As can be seen in the copy on display here, rather than Hitler, in Die Volk-Illustrierte the story’s comical tyrant is dubbed “Das Franco-Ei,” a reference to Francisco Franco, leader of the right-wing military insurrection that sparked the Spanish Civil War in July 1936. This subtle editorial gesture reflects a growing conviction by many on the Left that the fight against Franco in Spain represented the last hope to halt the advance of fascism across Europe.
Not surprisingly, Horna and Partos were drawn to the anti-fascist struggle in Spain. In 1937, they moved to Barcelona to work on behalf of the Republicans, at the Foreign Propaganda Office of the Confederación Nacional del Trabajo. Their assignment was to refute the negative press asserting that the anarchists were imposing a reign of terror on the populations they governed or controlled. Horna was put at the head of the office’s photographic agency. Over the course of the war, however, Horna’s focus shifted from the refutation of stories told by the mainstream press to the undeniable suffering caused by war. Otayek sees her work from this period not as straight documentary but “as a political intervention; as radical story telling.” After two years in the service of revolutionary change, she became disillusioned and picked up and moved once more, this time to Mexico.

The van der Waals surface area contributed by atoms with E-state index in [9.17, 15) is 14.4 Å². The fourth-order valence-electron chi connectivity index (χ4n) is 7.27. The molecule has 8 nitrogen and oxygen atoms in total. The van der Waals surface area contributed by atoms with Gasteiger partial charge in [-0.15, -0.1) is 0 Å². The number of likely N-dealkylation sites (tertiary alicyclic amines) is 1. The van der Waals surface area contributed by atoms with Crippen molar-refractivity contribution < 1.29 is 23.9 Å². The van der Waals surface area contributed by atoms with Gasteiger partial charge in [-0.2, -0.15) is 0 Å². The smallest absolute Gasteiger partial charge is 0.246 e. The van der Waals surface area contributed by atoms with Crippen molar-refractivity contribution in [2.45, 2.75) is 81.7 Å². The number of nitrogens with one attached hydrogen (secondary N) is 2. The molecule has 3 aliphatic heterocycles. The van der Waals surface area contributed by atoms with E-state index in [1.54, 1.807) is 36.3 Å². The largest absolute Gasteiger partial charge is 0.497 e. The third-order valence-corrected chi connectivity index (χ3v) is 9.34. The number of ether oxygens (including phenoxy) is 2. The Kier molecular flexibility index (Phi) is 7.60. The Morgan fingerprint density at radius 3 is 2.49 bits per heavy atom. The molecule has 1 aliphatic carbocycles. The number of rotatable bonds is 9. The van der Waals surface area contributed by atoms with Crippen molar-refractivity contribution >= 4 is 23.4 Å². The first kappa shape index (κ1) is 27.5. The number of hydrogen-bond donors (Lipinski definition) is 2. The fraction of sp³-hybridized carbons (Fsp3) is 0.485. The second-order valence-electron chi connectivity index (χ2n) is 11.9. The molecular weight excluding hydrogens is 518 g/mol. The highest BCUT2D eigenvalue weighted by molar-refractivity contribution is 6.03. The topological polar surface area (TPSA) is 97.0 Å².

Once in Mexico, Horna’s overt engagement with national politics diminished and was replaced by an engagement with feminism and her personal experience. In an example of her commercial work from the early 1960s, two covers for the magazine Mujeres: Expresion Femenina appear together in a wall case. What’s striking about them — and what distinguishes them from American magazine covers of the same period— is the depth of subjectivity that comes across from the women depicted. Horna has managed to photograph these women and still allow them to maintain their personal power. They do not appear in any way as mere objects for male consumption, or consumption generally.